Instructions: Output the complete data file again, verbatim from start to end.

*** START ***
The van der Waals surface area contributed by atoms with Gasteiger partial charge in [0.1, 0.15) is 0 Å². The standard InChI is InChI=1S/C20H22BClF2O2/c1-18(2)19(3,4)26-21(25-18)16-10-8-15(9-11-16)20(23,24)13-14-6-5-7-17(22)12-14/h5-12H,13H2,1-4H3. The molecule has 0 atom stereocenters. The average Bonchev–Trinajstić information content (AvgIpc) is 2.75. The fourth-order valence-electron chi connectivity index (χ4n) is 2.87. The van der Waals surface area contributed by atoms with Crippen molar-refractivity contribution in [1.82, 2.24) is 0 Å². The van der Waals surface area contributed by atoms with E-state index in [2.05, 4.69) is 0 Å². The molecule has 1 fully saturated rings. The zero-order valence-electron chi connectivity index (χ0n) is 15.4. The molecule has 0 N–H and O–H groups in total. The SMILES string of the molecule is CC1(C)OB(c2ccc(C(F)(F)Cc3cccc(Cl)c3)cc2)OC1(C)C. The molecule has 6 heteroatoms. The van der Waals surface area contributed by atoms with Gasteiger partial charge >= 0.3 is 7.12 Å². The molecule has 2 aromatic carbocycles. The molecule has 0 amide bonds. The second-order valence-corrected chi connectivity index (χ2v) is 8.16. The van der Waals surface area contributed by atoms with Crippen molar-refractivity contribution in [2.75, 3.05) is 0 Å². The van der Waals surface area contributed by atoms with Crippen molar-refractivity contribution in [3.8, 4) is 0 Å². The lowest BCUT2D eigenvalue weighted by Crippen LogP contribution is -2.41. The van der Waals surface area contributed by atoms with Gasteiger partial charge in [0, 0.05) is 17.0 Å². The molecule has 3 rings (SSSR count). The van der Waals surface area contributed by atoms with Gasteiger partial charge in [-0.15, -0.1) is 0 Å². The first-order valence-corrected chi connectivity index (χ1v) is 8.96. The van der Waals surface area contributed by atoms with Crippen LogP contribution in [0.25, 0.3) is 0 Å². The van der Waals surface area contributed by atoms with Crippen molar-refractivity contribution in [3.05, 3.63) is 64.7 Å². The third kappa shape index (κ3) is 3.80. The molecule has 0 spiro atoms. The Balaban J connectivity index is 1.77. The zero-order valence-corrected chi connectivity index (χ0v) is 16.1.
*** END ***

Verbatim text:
The van der Waals surface area contributed by atoms with Gasteiger partial charge in [0.1, 0.15) is 0 Å². The standard InChI is InChI=1S/C20H22BClF2O2/c1-18(2)19(3,4)26-21(25-18)16-10-8-15(9-11-16)20(23,24)13-14-6-5-7-17(22)12-14/h5-12H,13H2,1-4H3. The molecule has 0 atom stereocenters. The average Bonchev–Trinajstić information content (AvgIpc) is 2.75. The fourth-order valence-electron chi connectivity index (χ4n) is 2.87. The van der Waals surface area contributed by atoms with Crippen molar-refractivity contribution in [1.82, 2.24) is 0 Å². The van der Waals surface area contributed by atoms with E-state index in [2.05, 4.69) is 0 Å². The molecule has 1 fully saturated rings. The zero-order valence-electron chi connectivity index (χ0n) is 15.4. The molecule has 0 N–H and O–H groups in total. The SMILES string of the molecule is CC1(C)OB(c2ccc(C(F)(F)Cc3cccc(Cl)c3)cc2)OC1(C)C. The molecule has 6 heteroatoms. The van der Waals surface area contributed by atoms with Gasteiger partial charge >= 0.3 is 7.12 Å². The molecule has 2 aromatic carbocycles. The molecule has 0 amide bonds. The second-order valence-corrected chi connectivity index (χ2v) is 8.16. The van der Waals surface area contributed by atoms with Crippen molar-refractivity contribution in [2.75, 3.05) is 0 Å². The van der Waals surface area contributed by atoms with Crippen molar-refractivity contribution in [3.8, 4) is 0 Å². The lowest BCUT2D eigenvalue weighted by Crippen LogP contribution is -2.41. The van der Waals surface area contributed by atoms with Gasteiger partial charge in [0, 0.05) is 17.0 Å². The molecule has 3 rings (SSSR count). The van der Waals surface area contributed by atoms with Gasteiger partial charge in [-0.15, -0.1) is 0 Å². The first-order valence-corrected chi connectivity index (χ1v) is 8.96. The van der Waals surface area contributed by atoms with Crippen LogP contribution in [0.25, 0.3) is 0 Å². The van der Waals surface area contributed by atoms with Crippen molar-refractivity contribution in [3.05, 3.63) is 64.7 Å². The third kappa shape index (κ3) is 3.80. The molecule has 0 spiro atoms. The Balaban J connectivity index is 1.77. The zero-order valence-corrected chi connectivity index (χ0v) is 16.1.